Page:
Sixers: 3 takeaways from Game 2 loss to Heat

James Harden, Sixers (Photo by Michael Reaves/Getty Images)
James Harden, Sixers (Photo by Michael Reaves/Getty Images) /
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(Photo by Michael Reaves/Getty Images)
(Photo by Michael Reaves/Getty Images) /

The Sixers fell 119-103 in Miami on Wednesday night, putting them in the 0-2 hole as the series shifts back to Philadelphia. With Joel Embiid by no means certain to return in Game 3, it will be an uphill battle for Doc Rivers’ team — and Game 2 was more proof of just how difficult it will be.

Miami would have been the betting favorites even before the Embiid injury. There’s not a more connected and inspired team in the Eastern Conference. What the Heat lack in true top-end talent, they make up for with elite defense, ball movement, and absurd depth. Miami has so many players who can go off on a given night, that’s it’s difficult to completely out-scheme them.

Tyler Herro and Victor Oladipo dropped 18 and 19 points respectively off the bench on Wednesday, while the Sixers’ bench scored 19 points combined. That’s just the start of Philadelphia’s problems. Doc Rivers has earned criticism in this series, but one can hardly blame him for the Sixers’ unfortunate circumstances.

Here’s what we learned in Game 2.

Sixers-Heat Game 2 takeaways: James Harden is the soil

There has been a lot said about James Harden‘s inability to carry the Sixers’ offense in Embiid’s absence. And look, there’s a reason everyone is frustrated — Harden just isn’t the guy he was billed as coming over at the trade deadline. Rather than the solution to Philadelphia’s Embiid-less woes, Harden has hewn much closer to the Ben Simmons type of stardom: his presence elevates teammates and brings the most out of others, if not always himself.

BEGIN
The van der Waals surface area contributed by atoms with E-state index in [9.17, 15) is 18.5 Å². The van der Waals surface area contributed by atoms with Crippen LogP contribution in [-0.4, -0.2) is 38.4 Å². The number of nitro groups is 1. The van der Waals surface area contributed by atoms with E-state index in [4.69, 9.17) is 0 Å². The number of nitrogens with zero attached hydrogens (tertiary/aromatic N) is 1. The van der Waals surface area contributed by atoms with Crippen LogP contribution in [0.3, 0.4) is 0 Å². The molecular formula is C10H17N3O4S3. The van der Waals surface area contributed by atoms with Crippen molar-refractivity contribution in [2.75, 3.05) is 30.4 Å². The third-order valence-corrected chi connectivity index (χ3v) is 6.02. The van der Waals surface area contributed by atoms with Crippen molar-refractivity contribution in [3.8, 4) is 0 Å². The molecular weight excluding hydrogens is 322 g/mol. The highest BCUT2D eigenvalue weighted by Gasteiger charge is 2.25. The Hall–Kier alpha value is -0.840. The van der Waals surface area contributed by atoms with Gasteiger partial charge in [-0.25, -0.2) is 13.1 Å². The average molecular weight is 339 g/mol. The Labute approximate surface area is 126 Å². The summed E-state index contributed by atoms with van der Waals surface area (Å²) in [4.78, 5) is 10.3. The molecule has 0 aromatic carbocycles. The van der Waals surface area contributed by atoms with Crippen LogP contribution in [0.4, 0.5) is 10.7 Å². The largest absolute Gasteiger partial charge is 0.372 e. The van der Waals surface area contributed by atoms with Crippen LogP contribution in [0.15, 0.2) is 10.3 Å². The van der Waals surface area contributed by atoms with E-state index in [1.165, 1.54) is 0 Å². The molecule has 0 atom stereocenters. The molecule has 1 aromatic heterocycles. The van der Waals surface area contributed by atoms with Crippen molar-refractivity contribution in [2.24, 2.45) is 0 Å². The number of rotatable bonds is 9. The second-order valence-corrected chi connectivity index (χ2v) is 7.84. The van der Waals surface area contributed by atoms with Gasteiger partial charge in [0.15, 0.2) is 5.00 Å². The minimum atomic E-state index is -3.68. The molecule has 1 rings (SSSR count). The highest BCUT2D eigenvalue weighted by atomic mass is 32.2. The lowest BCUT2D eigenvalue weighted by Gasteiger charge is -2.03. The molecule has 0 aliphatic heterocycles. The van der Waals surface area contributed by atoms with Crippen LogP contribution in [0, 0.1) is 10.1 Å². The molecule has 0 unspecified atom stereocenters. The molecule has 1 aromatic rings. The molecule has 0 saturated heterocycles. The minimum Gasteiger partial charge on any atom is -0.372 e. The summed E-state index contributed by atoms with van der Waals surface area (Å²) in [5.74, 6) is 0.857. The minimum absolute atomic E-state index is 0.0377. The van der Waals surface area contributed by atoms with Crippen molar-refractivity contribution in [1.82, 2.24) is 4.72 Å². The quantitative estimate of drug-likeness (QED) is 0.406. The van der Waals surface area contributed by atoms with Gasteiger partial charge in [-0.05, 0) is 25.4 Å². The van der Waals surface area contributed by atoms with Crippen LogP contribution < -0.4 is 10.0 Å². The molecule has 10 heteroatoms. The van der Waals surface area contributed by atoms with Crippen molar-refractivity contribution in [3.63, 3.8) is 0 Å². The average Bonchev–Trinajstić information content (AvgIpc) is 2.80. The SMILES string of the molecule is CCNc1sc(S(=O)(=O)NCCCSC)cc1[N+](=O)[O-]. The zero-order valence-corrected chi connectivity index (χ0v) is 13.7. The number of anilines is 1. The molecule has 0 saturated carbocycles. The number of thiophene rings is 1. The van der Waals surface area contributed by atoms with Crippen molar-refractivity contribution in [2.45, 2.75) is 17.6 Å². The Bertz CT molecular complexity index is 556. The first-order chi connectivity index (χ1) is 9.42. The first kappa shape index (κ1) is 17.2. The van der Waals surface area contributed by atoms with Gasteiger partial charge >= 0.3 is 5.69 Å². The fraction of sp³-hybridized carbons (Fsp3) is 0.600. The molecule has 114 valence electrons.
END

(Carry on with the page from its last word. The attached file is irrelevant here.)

Harden is better than Simmons — don’t get it twisted. He can still put his head down and score the ball. He dropped 16 points in Wednesday’s first half, putting on an impressive display of foul-drawing and step-back shooting. When Harden is able to turn the corner and attack the lane, he’s still deadly on multiple fronts.

That said, this now two straight games where Harden’s production tapered off in the second half. It’s not his fault entirely — the Heat have built a wall and are showing Harden multiple bodies — but the simple truth is Philadelphia will never get that classic 40-piece fans are hoping for. That’s not the player Harden is right now.

What Harden does is make Tyrese Maxey and Tobias Harris look better. What Harden does is get open shots for Danny Green and Georges Niang, who are just straight-up missing open looks right now. Harden is the soil from which Philadelphia’s offense grows. Maxey and Harris are beautiful, elegant flowers — marvels of nature whose aesthetic nature is what draws many fans’ eyes without Embiid. But Harden is nutrient-rich earth from which those flowers blossom — without Harden, the Sixers would have lost these two games by 40. He’s still the Sixers’ best player outside of Embiid, even if he’s falling short of expectations.